How to Refinish Bathroom Faucets

Those old chrome faucets in your bathroom may have become tarnished and cloudy from years of hard water moisture, and if so, they are probably making your bathroom look older than it is. You can refinish the faucets for a lot less than it would take to replace them, because the materials you need amount to two cans of paint along with some sandpaper, steel wool and vinegar. You can't use the faucets while the paint is drying anyway, so since the refinishing job is easier if you remove them, it's best to start by doing that.

Bathroom washbasin and tap
credit: Paul Vinten/iStock/Getty Images
Spray enamel and lacquer dress up old metal faucets.

Step 1

Turn off the water valves under the sink. Unscrew the water supply hoses from the faucets, using adjustable pliers. Unscrew the nuts holding the handles and spout to the sink deck, and remove them. In some cases, these may all be connected to a base plate and come off as a unit.

Step 2

Disassemble the handles from the faucet valves with a screwdriver and, if you can, remove the decorative collars. The idea is to reduce the faucet to its component parts so you can clean and paint each part separately.

Step 3

Fill a bowl with white vinegar and immerse all the fixture parts overnight. This effortlessly removes lime scale that can interfere with paint adhesion so you don't need to scrub. Neutralize the vinegar by then dunking each part in a solution consisting of 1/2 cup of baking soda per quart of water, and then rinse it with clear water and dry it off.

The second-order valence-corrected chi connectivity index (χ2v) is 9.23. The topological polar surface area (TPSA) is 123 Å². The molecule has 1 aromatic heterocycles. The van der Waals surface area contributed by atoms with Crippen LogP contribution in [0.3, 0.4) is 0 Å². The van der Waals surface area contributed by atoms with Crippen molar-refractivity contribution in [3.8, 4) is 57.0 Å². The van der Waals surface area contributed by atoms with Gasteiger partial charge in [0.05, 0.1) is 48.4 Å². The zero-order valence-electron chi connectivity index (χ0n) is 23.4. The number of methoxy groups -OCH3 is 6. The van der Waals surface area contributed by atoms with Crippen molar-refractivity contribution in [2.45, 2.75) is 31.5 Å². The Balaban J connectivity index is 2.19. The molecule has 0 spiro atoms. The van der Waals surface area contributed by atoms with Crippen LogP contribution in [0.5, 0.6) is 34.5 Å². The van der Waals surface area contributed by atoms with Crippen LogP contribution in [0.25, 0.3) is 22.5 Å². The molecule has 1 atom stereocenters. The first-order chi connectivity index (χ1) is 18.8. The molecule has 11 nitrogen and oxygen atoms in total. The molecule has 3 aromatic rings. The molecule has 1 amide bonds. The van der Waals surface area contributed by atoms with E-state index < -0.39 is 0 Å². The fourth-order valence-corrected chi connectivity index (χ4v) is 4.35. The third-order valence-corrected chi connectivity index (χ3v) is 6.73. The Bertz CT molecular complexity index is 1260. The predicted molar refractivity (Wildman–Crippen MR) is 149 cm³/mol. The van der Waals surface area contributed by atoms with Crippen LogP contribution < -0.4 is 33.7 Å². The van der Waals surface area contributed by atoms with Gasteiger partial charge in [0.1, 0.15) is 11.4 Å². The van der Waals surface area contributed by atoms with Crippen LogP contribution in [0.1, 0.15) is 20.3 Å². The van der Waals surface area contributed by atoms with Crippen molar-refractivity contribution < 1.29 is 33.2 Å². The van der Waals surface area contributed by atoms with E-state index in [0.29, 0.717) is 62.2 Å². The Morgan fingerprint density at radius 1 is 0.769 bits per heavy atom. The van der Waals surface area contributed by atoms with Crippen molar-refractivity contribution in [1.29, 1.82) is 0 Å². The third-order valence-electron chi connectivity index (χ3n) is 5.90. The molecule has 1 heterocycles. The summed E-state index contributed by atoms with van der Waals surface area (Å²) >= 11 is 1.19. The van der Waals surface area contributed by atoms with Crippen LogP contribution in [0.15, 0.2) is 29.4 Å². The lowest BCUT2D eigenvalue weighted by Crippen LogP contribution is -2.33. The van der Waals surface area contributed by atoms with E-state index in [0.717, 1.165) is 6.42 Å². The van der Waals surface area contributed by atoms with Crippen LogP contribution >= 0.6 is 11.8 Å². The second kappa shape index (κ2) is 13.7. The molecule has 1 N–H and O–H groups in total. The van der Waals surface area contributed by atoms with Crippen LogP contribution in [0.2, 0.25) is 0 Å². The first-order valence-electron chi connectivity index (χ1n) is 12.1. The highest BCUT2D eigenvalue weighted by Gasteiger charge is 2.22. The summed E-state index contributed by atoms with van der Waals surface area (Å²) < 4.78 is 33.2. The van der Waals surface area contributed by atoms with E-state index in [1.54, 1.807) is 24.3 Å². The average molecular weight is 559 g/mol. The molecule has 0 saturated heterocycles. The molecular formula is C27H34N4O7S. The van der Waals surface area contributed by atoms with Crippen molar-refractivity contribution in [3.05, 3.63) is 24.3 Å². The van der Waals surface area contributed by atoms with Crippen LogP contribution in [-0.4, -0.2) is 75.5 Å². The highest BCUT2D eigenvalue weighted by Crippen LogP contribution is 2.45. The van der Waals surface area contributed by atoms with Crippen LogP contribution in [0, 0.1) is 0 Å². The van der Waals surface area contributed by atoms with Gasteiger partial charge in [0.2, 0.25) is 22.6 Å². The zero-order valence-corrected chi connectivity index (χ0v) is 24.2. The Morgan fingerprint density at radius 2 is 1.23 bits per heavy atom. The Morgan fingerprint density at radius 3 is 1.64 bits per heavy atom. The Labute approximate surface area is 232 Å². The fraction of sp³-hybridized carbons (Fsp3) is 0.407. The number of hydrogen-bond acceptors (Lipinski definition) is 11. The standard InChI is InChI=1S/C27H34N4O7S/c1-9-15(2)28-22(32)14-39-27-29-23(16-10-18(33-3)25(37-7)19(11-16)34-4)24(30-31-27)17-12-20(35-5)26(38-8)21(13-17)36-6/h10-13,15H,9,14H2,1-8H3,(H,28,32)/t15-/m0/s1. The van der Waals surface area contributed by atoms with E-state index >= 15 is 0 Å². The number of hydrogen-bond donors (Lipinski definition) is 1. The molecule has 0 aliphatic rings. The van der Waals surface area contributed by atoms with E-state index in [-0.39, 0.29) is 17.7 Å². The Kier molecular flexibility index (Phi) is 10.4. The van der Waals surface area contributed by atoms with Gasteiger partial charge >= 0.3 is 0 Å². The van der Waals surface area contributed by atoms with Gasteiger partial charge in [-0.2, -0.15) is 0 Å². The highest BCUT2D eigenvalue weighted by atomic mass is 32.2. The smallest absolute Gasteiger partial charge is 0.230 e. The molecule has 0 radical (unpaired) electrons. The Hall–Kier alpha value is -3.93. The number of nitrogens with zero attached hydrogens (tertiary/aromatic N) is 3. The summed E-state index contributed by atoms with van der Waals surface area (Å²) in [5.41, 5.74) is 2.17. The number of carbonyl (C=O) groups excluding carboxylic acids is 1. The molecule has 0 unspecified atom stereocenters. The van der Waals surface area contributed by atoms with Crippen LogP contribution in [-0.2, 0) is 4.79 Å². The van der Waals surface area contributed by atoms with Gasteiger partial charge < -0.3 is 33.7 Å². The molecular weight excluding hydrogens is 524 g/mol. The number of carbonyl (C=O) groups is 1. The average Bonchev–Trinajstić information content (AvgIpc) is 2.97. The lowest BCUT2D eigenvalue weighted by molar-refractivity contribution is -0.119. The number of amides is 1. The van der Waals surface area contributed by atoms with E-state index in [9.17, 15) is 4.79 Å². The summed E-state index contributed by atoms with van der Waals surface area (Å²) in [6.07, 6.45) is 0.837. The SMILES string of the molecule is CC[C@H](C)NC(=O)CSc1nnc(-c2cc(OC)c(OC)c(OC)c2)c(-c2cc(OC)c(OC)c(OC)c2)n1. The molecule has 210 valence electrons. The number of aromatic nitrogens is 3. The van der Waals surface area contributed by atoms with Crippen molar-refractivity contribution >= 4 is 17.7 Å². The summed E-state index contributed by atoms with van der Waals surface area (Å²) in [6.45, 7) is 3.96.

Step 4

Sand the finish of each part you intend to spray, using 220-grit sandpaper. This etches the chrome finish to ensure better paint adhesion. Fold the sandpaper in thirds so you can work the edges into crevices and tight spaces.

Step 5

Arrange all the parts upright on a sheet of old newspaper in a well-ventilated workshop, and put on a respirator. Spray each part with automotive metal primer. Let the primer dry for an hour, and then turn each piece over and spray the other side. Wait another hour before proceeding.

Step 6

Leave all the parts upside down and spray each one with automotive enamel. Polished bronze, gun-metal black and metallic silver are some of the colors you might choose. After spraying, allow the paint to cure for at least four hours before you turn the pieces upright and spray the other sides.

Step 7

Turn each piece upside down again, and spray it with clear acrylic lacquer. Let the lacquer dry for four hours, and then turn the pieces upright and spray the other sides. Let the lacquer cure for two days. Then reassemble the faucets and turn on the water.

Chris Deziel

Chris Deziel

Chris Deziel is a contractor, builder and general fix-it pro who has been active in the construction trades for 40 years. He has degrees in science and humanities and years of teaching experience. An avid craftsman and musician, Deziel began writing on home improvement topics in 2010. He worked as an expert consultant with eHow Now and Pro Referral -- a Home Depot site. A DIYer by nature, Deziel regularly shares tips and tricks for a better home and garden at